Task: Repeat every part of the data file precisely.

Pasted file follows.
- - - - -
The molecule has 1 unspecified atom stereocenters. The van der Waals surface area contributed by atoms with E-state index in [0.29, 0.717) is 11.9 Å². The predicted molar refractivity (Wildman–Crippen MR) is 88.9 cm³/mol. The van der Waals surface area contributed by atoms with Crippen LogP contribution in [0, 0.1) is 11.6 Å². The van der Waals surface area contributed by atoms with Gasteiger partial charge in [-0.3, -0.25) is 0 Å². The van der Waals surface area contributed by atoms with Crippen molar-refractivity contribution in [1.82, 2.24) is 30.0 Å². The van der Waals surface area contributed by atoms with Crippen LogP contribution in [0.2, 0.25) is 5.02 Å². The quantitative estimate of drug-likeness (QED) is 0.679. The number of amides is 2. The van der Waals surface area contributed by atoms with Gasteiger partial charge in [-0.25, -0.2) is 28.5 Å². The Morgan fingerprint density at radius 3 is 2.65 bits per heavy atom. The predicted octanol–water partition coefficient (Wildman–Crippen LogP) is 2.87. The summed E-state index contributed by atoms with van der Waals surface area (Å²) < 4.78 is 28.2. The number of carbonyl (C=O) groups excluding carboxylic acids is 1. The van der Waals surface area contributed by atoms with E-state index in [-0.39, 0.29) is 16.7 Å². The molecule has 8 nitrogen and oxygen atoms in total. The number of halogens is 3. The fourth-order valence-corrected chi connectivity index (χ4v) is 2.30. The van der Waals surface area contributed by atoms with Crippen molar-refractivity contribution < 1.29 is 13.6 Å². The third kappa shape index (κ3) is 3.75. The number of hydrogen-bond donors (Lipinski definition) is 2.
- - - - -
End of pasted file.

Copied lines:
The molecule has 1 unspecified atom stereocenters. The van der Waals surface area contributed by atoms with E-state index in [0.29, 0.717) is 11.9 Å². The predicted molar refractivity (Wildman–Crippen MR) is 88.9 cm³/mol. The van der Waals surface area contributed by atoms with Crippen LogP contribution in [0, 0.1) is 11.6 Å². The van der Waals surface area contributed by atoms with Gasteiger partial charge in [-0.3, -0.25) is 0 Å². The van der Waals surface area contributed by atoms with Crippen molar-refractivity contribution in [1.82, 2.24) is 30.0 Å². The van der Waals surface area contributed by atoms with Crippen LogP contribution in [0.2, 0.25) is 5.02 Å². The quantitative estimate of drug-likeness (QED) is 0.679. The number of amides is 2. The van der Waals surface area contributed by atoms with Gasteiger partial charge in [-0.25, -0.2) is 28.5 Å². The Morgan fingerprint density at radius 3 is 2.65 bits per heavy atom. The predicted octanol–water partition coefficient (Wildman–Crippen LogP) is 2.87. The summed E-state index contributed by atoms with van der Waals surface area (Å²) < 4.78 is 28.2. The number of carbonyl (C=O) groups excluding carboxylic acids is 1. The van der Waals surface area contributed by atoms with E-state index in [-0.39, 0.29) is 16.7 Å². The molecule has 8 nitrogen and oxygen atoms in total. The number of halogens is 3. The fourth-order valence-corrected chi connectivity index (χ4v) is 2.30. The van der Waals surface area contributed by atoms with Crippen molar-refractivity contribution < 1.29 is 13.6 Å². The third kappa shape index (κ3) is 3.75. The number of hydrogen-bond donors (Lipinski definition) is 2.